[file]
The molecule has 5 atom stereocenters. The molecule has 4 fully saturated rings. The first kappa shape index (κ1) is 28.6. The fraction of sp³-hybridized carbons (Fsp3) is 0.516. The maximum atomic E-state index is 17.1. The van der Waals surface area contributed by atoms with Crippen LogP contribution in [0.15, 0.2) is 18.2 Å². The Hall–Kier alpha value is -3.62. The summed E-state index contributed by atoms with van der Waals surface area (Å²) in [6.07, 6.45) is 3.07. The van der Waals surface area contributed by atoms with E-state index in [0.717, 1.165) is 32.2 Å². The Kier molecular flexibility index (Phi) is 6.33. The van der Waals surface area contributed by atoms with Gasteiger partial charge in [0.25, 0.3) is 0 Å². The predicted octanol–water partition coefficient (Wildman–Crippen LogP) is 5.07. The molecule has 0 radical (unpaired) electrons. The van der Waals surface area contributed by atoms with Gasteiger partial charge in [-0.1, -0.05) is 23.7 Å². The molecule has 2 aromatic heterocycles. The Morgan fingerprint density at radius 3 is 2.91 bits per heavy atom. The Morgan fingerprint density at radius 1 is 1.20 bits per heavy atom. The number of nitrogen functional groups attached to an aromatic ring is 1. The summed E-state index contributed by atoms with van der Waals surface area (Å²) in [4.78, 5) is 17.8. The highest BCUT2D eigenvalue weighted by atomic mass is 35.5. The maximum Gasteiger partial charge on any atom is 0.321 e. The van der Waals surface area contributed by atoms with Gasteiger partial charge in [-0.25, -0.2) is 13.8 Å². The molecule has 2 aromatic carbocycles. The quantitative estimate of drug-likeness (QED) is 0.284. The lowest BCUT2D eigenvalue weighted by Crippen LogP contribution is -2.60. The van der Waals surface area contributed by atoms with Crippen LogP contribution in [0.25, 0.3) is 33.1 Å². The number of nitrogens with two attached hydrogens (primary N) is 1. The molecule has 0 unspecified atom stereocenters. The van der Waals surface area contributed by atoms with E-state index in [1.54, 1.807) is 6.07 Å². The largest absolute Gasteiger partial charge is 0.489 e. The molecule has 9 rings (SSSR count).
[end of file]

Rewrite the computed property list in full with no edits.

The molecule has 5 atom stereocenters. The molecule has 4 fully saturated rings. The first kappa shape index (κ1) is 28.6. The fraction of sp³-hybridized carbons (Fsp3) is 0.516. The maximum atomic E-state index is 17.1. The van der Waals surface area contributed by atoms with Crippen LogP contribution in [0.15, 0.2) is 18.2 Å². The Hall–Kier alpha value is -3.62. The summed E-state index contributed by atoms with van der Waals surface area (Å²) in [6.07, 6.45) is 3.07. The van der Waals surface area contributed by atoms with E-state index in [0.717, 1.165) is 32.2 Å². The Kier molecular flexibility index (Phi) is 6.33. The van der Waals surface area contributed by atoms with Gasteiger partial charge in [0.25, 0.3) is 0 Å². The predicted octanol–water partition coefficient (Wildman–Crippen LogP) is 5.07. The molecule has 0 radical (unpaired) electrons. The van der Waals surface area contributed by atoms with Gasteiger partial charge in [-0.1, -0.05) is 23.7 Å². The molecule has 2 aromatic heterocycles. The Morgan fingerprint density at radius 3 is 2.91 bits per heavy atom. The Morgan fingerprint density at radius 1 is 1.20 bits per heavy atom. The number of nitrogen functional groups attached to an aromatic ring is 1. The summed E-state index contributed by atoms with van der Waals surface area (Å²) in [4.78, 5) is 17.8. The highest BCUT2D eigenvalue weighted by atomic mass is 35.5. The maximum Gasteiger partial charge on any atom is 0.321 e. The van der Waals surface area contributed by atoms with Gasteiger partial charge in [-0.25, -0.2) is 13.8 Å². The molecule has 2 aromatic carbocycles. The quantitative estimate of drug-likeness (QED) is 0.284. The lowest BCUT2D eigenvalue weighted by Crippen LogP contribution is -2.60. The van der Waals surface area contributed by atoms with Crippen LogP contribution in [0.25, 0.3) is 33.1 Å². The number of nitrogens with two attached hydrogens (primary N) is 1. The molecule has 0 unspecified atom stereocenters. The van der Waals surface area contributed by atoms with E-state index in [1.54, 1.807) is 6.07 Å². The largest absolute Gasteiger partial charge is 0.489 e. The molecule has 9 rings (SSSR count).